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Conjugal, Domestic, and Structural Violence: Toward an Integrative Perspective of Knowledge

Geneviève Lessard, Lyse Montminy, Élisabeth Lesieux, Catherine Flynn, Valérie Roy, Sonia Gauthier, Andrée Fortin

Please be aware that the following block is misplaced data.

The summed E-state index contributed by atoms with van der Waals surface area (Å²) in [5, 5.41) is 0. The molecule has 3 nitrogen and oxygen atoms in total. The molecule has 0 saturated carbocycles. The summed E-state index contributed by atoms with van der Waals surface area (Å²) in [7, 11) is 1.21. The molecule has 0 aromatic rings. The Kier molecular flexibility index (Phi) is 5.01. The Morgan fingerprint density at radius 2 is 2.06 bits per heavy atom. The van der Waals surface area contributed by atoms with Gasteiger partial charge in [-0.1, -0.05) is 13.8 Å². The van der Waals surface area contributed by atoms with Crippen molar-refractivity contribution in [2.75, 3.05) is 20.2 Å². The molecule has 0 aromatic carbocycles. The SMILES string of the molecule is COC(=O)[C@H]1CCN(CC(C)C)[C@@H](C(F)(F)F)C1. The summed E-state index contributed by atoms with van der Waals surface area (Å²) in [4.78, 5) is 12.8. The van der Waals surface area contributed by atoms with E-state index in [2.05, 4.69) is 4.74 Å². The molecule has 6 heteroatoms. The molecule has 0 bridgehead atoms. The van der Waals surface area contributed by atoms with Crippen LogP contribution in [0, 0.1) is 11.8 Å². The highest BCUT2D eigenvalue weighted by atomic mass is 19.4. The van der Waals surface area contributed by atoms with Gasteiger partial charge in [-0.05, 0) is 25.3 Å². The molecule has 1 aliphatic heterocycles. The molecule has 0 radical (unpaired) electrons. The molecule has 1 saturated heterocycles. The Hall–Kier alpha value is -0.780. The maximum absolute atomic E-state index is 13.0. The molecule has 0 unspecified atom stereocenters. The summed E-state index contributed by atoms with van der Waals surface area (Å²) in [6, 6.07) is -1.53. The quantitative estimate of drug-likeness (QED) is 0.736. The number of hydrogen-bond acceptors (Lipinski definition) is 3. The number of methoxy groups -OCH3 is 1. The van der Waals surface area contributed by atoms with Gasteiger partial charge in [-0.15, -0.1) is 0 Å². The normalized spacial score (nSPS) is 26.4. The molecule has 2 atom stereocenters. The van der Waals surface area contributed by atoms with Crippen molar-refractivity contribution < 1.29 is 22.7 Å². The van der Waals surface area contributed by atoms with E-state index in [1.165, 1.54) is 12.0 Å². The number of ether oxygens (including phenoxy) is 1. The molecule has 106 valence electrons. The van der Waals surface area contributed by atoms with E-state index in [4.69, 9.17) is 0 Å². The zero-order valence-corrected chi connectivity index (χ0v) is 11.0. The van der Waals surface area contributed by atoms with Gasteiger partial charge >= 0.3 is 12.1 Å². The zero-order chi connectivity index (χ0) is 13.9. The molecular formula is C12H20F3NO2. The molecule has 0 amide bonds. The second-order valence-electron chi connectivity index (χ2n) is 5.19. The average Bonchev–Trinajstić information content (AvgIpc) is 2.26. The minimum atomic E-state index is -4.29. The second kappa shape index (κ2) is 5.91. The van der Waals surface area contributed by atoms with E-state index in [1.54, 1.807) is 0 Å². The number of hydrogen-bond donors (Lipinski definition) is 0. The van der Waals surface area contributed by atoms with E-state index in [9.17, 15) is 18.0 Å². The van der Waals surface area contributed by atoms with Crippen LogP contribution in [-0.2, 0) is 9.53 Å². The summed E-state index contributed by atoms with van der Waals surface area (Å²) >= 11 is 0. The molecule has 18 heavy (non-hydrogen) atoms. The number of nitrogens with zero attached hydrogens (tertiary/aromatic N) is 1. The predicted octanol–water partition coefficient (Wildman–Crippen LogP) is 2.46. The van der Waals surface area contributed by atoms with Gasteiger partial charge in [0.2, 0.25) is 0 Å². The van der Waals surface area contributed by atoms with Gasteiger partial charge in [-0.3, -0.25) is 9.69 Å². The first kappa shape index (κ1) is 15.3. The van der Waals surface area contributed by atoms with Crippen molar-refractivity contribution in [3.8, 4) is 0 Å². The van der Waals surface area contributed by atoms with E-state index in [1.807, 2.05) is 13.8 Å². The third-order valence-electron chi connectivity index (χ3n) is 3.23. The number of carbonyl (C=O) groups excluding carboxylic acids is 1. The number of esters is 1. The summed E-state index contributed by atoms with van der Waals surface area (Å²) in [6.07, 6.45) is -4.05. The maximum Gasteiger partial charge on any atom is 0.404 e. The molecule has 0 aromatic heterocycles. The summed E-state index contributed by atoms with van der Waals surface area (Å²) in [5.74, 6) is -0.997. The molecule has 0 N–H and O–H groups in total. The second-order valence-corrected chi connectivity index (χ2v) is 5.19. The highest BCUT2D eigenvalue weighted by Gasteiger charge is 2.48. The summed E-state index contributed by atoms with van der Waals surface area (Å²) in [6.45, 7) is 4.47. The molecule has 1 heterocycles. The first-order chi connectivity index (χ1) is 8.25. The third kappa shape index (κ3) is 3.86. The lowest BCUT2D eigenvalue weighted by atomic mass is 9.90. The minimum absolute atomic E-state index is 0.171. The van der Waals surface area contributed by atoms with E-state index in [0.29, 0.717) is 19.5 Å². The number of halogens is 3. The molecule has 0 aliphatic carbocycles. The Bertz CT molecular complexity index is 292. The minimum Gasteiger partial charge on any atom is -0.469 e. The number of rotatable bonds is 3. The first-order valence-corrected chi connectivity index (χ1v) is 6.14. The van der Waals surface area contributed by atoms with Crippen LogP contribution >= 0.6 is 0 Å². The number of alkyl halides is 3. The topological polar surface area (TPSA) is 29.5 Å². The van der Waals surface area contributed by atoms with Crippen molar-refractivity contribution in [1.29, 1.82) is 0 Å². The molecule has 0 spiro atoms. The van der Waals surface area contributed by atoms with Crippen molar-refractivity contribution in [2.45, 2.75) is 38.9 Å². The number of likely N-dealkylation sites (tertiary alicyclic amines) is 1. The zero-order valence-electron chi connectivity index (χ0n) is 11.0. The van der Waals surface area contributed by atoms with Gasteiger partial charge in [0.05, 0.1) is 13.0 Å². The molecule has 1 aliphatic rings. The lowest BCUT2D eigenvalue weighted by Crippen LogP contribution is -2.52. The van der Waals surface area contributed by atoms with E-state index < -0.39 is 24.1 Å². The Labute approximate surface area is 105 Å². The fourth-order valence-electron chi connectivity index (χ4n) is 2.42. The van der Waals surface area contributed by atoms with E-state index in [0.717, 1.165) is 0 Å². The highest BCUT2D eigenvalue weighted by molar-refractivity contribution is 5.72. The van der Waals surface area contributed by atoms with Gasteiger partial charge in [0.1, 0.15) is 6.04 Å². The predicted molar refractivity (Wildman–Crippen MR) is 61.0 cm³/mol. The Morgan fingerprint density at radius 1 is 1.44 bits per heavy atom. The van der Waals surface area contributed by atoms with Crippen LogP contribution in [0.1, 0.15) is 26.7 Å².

Conjugal violence is a serious and persistent social problem; one-third of all women globally have been a victim of it. This article will discuss the empirical and theoretical links between conjugal, domestic, and structural violence. The article will start with a short background describing how conjugal violence has been shaped as a socio-criminal problem in Québec. It will then identify the primary knowledge gaps in the field, thereby demonstrating the need to better understand the complex links between conjugal, domestic, and structural violence, three concepts whose definitions could be enhanced and made mutually complementary. The article will stress the importance of considering the diverse realities faced by those involved in these types of violence (women, men, and children), focusing on a broad analysis that integrates not only individual and interpersonal factors but also social and structural factors, in particular oppression based on gender or other social identity markers. The discussion will be enhanced by theoretical models that describe various dynamics of conjugal and domestic violence, as well as by intersectional feminism, which has proved useful in analyzing structural violence. The conclusion will deal with the possible effects of analyzing links between conjugal, family, and structural violence on social policy and intervention programs for victims, committers, and children exposed to conjugal violence.